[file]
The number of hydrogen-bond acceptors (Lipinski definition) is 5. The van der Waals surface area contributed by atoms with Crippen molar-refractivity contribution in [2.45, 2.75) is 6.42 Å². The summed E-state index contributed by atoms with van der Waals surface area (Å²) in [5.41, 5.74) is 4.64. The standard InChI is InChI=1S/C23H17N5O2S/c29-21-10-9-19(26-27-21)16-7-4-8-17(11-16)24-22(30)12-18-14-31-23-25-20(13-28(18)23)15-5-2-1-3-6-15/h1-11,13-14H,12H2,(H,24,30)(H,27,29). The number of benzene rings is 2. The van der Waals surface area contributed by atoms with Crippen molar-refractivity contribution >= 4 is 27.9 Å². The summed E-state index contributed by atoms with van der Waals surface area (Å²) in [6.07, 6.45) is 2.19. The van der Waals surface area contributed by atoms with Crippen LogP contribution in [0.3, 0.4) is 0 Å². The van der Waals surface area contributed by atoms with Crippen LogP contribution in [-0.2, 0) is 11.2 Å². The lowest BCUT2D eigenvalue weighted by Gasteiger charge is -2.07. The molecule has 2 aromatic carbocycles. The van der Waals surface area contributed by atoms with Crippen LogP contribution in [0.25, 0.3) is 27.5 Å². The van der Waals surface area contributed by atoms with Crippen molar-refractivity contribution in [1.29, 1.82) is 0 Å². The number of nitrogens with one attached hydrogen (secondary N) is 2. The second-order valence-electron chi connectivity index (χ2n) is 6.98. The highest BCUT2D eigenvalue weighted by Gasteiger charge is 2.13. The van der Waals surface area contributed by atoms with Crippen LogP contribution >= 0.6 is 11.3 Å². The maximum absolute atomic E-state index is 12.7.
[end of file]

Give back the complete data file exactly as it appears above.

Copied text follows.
The number of hydrogen-bond acceptors (Lipinski definition) is 5. The van der Waals surface area contributed by atoms with Crippen molar-refractivity contribution in [2.45, 2.75) is 6.42 Å². The summed E-state index contributed by atoms with van der Waals surface area (Å²) in [5.41, 5.74) is 4.64. The standard InChI is InChI=1S/C23H17N5O2S/c29-21-10-9-19(26-27-21)16-7-4-8-17(11-16)24-22(30)12-18-14-31-23-25-20(13-28(18)23)15-5-2-1-3-6-15/h1-11,13-14H,12H2,(H,24,30)(H,27,29). The number of benzene rings is 2. The van der Waals surface area contributed by atoms with Crippen molar-refractivity contribution >= 4 is 27.9 Å². The summed E-state index contributed by atoms with van der Waals surface area (Å²) in [6.07, 6.45) is 2.19. The van der Waals surface area contributed by atoms with Crippen LogP contribution in [0.3, 0.4) is 0 Å². The van der Waals surface area contributed by atoms with Crippen LogP contribution in [-0.2, 0) is 11.2 Å². The lowest BCUT2D eigenvalue weighted by Gasteiger charge is -2.07. The molecule has 2 aromatic carbocycles. The van der Waals surface area contributed by atoms with Crippen LogP contribution in [0.25, 0.3) is 27.5 Å². The van der Waals surface area contributed by atoms with Crippen molar-refractivity contribution in [1.29, 1.82) is 0 Å². The number of nitrogens with one attached hydrogen (secondary N) is 2. The second-order valence-electron chi connectivity index (χ2n) is 6.98. The highest BCUT2D eigenvalue weighted by Gasteiger charge is 2.13. The van der Waals surface area contributed by atoms with Crippen LogP contribution >= 0.6 is 11.3 Å². The maximum absolute atomic E-state index is 12.7.